Like Repub­li­can can­di­date Mitt Rom­ney, they make the argu­ment that class size doesn’t matter…The Board has reserved the right to change class size pol­i­cy at any time and mere­ly noti­fy the union and it has elim­i­nat­ed any fund­ing of posi­tions to low­er class size in the dis­trict; the pre­vi­ous con­tract com­mit­ted $2.25 mil­lion to low­er class sizes. These changes will con­crete­ly increase our class sizes through­out the dis­trict, even though many kinder­garten and pri­ma­ry grade class­rooms through­out the city have class sizes that approach 50 stu­dents in a room.

The union blasts the administration’s pro­pos­al for increas­ing the focus on stan­dard­ized test-based stu­dent per­for­mance in eval­u­at­ing teach­ers, includ­ing an empha­sis on mer­it pay.” Nation­wide, teach­ers have long com­plained that eval­u­at­ing their per­for­mance based heav­i­ly on stan­dard­ized test­ing is unfair to ded­i­cat­ed teach­ers in under-fund­ed, low-income and immi­grant-heavy schools and curbs their abil­i­ty to teach creatively.

Pot­ter sum­ma­rizes oth­er rea­sons the union oppos­es the administration’s pro­pos­al: elim­i­nat­ing teach­ers’ abil­i­ty to bank sick days, increas­ing health insur­ance costs and requir­ing teach­ers to work 10-hour-days dur­ing report card pickup.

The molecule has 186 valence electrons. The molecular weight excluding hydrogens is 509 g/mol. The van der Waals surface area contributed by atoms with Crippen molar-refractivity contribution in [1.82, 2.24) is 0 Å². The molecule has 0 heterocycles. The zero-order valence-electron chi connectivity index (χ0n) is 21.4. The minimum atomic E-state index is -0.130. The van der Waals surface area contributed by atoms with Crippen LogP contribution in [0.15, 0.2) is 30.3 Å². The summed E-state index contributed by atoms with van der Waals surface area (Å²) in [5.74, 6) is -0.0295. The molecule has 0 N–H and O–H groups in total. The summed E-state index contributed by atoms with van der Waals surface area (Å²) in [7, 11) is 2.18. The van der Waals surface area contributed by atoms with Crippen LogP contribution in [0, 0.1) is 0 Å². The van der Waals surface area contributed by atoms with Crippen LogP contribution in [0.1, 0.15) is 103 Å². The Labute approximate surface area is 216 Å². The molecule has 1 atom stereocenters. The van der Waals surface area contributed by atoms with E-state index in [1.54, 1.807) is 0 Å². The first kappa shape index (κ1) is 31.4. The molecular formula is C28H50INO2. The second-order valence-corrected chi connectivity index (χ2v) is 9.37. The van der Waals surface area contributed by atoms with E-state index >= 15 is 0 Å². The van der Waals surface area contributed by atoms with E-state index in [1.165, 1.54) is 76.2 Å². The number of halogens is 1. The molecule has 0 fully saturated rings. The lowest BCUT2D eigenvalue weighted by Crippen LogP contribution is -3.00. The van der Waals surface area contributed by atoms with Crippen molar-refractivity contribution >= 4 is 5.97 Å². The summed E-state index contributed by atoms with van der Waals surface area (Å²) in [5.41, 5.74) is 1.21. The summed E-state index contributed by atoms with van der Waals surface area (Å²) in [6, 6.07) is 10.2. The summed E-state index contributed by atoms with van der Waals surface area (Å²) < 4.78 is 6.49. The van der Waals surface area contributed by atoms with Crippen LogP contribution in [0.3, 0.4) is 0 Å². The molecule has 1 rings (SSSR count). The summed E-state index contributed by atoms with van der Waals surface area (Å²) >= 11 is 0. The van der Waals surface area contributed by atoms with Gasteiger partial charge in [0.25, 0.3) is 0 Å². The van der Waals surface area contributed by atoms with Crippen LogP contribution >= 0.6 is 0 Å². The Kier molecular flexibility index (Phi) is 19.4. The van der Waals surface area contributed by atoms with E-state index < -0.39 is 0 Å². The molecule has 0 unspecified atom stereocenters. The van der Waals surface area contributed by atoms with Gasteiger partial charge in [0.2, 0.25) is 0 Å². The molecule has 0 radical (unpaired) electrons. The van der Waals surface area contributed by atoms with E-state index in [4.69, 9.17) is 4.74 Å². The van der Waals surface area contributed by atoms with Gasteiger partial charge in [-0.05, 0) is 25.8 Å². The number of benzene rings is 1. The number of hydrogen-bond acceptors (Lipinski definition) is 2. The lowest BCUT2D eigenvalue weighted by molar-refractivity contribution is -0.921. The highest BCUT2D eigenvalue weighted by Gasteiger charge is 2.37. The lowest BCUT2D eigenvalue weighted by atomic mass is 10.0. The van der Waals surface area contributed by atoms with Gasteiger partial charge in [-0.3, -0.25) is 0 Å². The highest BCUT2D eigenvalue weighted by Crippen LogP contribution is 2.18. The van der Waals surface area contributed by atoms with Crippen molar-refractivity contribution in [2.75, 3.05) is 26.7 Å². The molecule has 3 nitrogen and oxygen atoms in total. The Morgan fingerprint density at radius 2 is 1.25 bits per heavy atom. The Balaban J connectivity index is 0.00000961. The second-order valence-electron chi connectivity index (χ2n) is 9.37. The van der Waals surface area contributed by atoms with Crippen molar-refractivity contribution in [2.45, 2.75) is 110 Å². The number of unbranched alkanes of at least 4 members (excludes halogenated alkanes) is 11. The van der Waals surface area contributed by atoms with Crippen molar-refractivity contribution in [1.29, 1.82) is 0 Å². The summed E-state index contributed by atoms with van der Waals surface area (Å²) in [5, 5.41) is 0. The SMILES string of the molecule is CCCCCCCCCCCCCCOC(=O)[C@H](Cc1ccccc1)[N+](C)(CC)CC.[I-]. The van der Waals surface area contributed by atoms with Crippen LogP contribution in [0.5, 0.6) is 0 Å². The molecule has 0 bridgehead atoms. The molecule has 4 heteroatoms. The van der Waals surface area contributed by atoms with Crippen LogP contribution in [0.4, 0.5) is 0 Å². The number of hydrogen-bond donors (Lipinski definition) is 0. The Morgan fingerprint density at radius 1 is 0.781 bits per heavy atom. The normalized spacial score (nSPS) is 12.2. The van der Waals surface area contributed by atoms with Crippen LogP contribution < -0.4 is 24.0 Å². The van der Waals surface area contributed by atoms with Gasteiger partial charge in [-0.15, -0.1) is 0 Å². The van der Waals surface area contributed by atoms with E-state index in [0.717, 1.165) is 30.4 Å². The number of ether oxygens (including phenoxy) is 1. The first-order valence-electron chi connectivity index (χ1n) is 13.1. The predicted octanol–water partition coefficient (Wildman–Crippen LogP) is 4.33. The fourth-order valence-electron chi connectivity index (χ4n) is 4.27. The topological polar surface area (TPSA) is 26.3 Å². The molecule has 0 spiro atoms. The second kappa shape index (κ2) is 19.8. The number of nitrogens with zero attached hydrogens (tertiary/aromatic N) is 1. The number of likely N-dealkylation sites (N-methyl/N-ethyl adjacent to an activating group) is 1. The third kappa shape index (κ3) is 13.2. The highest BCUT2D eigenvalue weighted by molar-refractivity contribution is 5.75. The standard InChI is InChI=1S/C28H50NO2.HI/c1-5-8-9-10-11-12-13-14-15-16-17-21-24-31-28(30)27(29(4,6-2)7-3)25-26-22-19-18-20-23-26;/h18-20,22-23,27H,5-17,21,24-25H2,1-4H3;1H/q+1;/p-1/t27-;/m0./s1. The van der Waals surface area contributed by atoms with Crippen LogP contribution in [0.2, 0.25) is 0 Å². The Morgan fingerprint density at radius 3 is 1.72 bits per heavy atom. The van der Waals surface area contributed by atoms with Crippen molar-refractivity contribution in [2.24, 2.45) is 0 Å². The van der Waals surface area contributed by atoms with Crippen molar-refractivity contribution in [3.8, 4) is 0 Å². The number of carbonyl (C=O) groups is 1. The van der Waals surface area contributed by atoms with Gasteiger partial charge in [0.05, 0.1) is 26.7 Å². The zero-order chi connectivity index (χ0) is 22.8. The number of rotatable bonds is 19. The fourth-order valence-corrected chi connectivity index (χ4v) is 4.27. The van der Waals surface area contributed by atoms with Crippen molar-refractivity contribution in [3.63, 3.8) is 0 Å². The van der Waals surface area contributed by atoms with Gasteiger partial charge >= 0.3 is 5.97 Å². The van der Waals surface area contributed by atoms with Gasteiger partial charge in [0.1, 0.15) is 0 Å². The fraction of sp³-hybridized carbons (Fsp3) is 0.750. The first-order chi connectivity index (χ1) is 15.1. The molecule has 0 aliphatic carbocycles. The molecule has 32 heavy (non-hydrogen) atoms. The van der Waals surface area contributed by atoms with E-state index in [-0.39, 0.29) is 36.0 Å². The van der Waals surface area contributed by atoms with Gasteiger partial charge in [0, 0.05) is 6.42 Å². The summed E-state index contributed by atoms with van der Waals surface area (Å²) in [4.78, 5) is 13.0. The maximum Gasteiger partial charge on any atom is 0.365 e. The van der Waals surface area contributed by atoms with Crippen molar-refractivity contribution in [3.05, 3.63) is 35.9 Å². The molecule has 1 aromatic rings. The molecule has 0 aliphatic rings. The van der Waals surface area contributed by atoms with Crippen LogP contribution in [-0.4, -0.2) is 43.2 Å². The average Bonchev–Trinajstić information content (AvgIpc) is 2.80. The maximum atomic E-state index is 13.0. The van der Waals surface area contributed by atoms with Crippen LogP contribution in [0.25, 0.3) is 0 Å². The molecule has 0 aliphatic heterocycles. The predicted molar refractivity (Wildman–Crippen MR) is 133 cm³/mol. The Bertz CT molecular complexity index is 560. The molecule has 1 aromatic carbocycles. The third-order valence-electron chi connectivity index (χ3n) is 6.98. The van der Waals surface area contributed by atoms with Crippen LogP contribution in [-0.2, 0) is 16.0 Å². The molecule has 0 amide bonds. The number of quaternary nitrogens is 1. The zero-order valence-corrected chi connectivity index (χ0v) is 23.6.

In the wake of the strike vote Emanuel also tout­ed the fact that 60.6 per­cent of Chica­go Pub­lic Schools stu­dents who were fresh­men four years ago grad­u­at­ed this year – the high­est rate since at least 1999. But the insin­u­a­tion that this improve­ment is because of mea­sures pushed by his admin­is­tra­tion comes off as disin­gen­u­ous when one con­sid­ers that these mea­sures have only been rolled out in recent months and not in all schools.

Emanuel said the strike vote does not affect ongo­ing con­tract nego­ti­a­tions with the teach­ers union, but the union has not­ed that tak­ing the vote sev­er­al months before they might strike was meant to pro­vide lever­age in the nego­ti­a­tions and allow 1,500 retir­ing teach­ers to vote. With more than 25,000 union­ized teach­ers, CPS is the third-largest school dis­trict in the coun­try and the CTU is the largest mem­ber of the Amer­i­can Fed­er­a­tion of Teachers.

Emanuel has por­trayed teach­ers as putting their inter­ests before stu­dents’ well-being, and pro­fessed his ded­i­ca­tion to Chica­go stu­dents – fram­ing his bat­tle with the teach­ers as a fight for oppor­tu­ni­ty and equal­i­ty for low-income stu­dents. But many par­ents and stu­dents have spo­ken out in sup­port of teach­ers, who often already put in many unpaid hours and often spent mon­ey out of their own pock­ets to buy supplies.